Admitting when you’re wrong

I remember back when I was a lowly macro analyst that I often had occasion to contemplate the implications of being wrong.

Being wrong sucks, in part because you are usually aware that you have been wrong  only after the market has moved against your take. And extremely irritatingly, the market always seems to have moved just a delta too far, which makes you think, well now would be a really poor time to come clean. Bygones.

Usually, when you hesitate like that you are a) understating how wrong you have been and b) overstating the extent to which the market has already discounted your wrongness.

Mr. Market: listen up, that is just the preamble! I am holding some truths to be self-evident here, among them, that you are a moron. And I am going to enumerate them in great detail to extract maximum pain. 

It hurts even worse to be wrong if you are a portfolio manager and playing with live ammo, rather than just words and sense of self.  PMs have it tougher and the good ones are paid accordingly. (Some losing PMs are also paid well, just not where I last worked.)

But I was often envious of how little fanfare the PM faced when when cutting a losing position. He would hit a button or pick up the phone for 30 seconds and that was it, at least until risk management came along and asked, what happened there? Not sotto voce: can we discuss this later?!

For the analyst, though, it is a much more complicated psychological process. The false premise underlying the analyst-PM split is that the analyst knows something objectively true about his space.  When admitting error, the analyst has to reveal that premise for  what it is: false. And that can be humiliating, which can slow things down, relative to ideal and relative to the speed at which a PM can move.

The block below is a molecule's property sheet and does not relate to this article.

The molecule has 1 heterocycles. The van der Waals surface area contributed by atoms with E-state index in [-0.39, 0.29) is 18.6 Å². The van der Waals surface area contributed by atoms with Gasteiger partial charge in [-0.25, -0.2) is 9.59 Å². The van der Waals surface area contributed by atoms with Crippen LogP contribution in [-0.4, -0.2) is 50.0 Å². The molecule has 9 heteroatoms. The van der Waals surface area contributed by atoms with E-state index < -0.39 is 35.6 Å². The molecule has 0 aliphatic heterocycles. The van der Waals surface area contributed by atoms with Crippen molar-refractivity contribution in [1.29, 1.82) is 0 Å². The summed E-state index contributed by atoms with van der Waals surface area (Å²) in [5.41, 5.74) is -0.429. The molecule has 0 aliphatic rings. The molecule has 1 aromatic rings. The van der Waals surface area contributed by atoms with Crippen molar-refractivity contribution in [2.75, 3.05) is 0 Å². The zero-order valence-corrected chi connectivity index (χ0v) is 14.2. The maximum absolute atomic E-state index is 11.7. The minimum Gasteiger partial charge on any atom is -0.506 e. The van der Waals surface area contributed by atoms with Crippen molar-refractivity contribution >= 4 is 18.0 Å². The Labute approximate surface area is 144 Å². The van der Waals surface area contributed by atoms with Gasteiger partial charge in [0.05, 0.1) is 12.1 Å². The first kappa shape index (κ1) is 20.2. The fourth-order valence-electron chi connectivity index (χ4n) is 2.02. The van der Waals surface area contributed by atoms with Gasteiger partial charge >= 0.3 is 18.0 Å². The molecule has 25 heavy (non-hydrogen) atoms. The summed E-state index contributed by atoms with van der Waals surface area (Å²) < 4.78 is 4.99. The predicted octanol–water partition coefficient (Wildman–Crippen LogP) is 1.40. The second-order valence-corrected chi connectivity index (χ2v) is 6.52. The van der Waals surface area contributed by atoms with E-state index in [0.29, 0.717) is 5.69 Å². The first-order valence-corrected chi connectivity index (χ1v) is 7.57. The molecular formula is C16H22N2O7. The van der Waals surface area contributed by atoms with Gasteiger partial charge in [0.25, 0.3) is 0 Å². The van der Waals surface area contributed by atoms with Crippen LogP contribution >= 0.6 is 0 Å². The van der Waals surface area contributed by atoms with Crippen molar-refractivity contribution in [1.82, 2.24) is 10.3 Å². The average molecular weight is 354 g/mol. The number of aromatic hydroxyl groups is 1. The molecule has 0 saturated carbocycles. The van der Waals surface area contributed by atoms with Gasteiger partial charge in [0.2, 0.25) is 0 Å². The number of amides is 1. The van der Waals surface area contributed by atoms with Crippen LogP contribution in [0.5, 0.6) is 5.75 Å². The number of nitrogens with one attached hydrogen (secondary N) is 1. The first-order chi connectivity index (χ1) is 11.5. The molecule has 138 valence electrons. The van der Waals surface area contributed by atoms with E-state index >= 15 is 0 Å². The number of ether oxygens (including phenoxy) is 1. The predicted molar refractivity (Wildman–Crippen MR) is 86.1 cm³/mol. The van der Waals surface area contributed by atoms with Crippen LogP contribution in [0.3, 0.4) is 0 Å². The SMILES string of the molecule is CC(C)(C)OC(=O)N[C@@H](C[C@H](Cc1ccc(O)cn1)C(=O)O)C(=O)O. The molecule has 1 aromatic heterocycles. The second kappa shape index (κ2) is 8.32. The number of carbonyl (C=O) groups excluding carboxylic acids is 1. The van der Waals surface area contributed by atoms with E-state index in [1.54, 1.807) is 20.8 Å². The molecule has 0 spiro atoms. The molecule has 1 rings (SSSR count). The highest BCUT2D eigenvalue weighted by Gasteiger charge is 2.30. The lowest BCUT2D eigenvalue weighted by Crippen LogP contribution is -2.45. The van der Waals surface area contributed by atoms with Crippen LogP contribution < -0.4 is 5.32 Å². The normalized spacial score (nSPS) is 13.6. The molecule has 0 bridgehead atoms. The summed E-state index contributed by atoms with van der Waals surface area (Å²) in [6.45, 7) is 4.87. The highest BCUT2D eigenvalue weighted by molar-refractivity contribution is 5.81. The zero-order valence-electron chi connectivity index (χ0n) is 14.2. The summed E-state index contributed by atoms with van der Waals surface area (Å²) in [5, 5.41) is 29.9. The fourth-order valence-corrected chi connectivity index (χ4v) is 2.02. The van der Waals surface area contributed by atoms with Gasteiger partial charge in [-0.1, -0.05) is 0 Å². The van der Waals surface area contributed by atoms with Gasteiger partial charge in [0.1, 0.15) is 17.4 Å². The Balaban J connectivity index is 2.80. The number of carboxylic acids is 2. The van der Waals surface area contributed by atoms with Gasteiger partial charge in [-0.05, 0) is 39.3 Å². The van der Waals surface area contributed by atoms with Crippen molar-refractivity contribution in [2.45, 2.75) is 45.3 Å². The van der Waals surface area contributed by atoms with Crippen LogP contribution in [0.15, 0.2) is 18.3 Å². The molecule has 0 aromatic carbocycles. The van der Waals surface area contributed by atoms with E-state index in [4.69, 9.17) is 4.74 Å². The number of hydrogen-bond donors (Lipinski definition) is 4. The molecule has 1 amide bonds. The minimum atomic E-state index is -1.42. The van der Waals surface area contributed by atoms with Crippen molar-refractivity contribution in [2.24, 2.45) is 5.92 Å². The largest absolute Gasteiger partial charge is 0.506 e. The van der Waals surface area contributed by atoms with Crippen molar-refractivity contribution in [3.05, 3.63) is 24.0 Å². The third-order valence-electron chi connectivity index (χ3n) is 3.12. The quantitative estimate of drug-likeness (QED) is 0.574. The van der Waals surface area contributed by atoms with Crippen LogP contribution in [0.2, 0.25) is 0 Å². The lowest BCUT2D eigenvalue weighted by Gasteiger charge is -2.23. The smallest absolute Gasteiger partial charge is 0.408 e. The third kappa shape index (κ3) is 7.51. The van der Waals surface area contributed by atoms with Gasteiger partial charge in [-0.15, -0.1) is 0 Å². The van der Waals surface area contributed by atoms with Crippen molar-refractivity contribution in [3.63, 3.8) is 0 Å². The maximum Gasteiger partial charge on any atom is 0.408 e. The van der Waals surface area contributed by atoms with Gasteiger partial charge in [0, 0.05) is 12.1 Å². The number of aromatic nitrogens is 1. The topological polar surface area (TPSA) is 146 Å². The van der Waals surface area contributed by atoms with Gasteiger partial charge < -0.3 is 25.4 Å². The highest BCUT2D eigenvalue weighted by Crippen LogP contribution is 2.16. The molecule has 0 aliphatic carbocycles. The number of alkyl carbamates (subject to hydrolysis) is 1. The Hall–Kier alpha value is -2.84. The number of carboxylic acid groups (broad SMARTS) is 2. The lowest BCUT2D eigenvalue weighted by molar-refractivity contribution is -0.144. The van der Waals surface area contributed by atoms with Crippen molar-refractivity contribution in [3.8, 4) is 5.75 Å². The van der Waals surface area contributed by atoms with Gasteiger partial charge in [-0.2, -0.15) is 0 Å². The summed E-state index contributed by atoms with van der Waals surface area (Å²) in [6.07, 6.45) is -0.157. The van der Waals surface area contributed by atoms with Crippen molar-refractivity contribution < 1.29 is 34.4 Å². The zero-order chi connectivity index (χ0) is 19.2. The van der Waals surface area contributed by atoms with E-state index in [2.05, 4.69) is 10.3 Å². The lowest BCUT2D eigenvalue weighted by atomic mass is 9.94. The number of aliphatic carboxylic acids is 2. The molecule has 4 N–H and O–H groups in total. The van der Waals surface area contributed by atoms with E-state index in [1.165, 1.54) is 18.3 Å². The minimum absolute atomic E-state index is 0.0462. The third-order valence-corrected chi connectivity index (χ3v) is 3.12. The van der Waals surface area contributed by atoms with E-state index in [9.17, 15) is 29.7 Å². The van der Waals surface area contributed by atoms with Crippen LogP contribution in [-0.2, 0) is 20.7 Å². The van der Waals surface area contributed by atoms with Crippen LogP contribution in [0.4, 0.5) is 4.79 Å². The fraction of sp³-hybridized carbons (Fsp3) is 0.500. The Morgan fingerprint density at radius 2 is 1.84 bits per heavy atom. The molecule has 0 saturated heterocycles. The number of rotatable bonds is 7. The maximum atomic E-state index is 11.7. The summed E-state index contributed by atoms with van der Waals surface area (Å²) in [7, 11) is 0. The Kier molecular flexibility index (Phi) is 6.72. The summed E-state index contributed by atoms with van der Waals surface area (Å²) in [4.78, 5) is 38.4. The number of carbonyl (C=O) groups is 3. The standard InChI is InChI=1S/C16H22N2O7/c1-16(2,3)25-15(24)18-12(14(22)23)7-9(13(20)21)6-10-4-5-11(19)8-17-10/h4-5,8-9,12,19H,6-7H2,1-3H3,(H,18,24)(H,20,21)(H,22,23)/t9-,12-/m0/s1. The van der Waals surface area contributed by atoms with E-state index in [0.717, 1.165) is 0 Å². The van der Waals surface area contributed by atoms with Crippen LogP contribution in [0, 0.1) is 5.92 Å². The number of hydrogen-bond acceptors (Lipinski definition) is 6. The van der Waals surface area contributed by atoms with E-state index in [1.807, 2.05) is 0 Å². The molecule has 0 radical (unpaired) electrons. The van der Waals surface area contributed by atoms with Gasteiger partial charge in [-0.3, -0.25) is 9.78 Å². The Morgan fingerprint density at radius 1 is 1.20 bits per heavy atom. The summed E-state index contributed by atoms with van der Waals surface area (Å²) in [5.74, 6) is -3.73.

My faith in this pet hypothesis is reinforced somewhat when I see PM’s delaying really badly in taking a loss on an idea that is not in their portfolio but instead in their public pronouncements.

Just to take a random and totally made up example,  a biotech PM might have said just for shits and giggles that going over the fiscal cliff would be bullish, because it would fix the deficit.  That view is obviously stupid and would be severely punished by the markets, which is why a good macro trader would not express it in his portfolio.

But for the biotech PM it is something that would neither be in nor not be in his portfolio.  It is something he would talk about rather than trade on. And such talking puts him in the position of the analyst, very slow to admit the error.

Consider the case of Peter Thiel, who for these purposes I will call PM rather than analyst.  Obviously, Peter Thiel knows how to act in his capacity as investor.

But his continued public attachment to Donald Trump is increasingly embarrassing and at odds with what I have to assume are his own values.  But he can’t just quietly close the trade and move on, because it is not a trade but something he has loudly talked about.

He is dug in, like an analyst.

Must really suck these days to be Peter Thiel. Not that I feel sorry for him. The party of personal responsibility needs occasionally to take some. Hopefully, this will sting a bit for a while.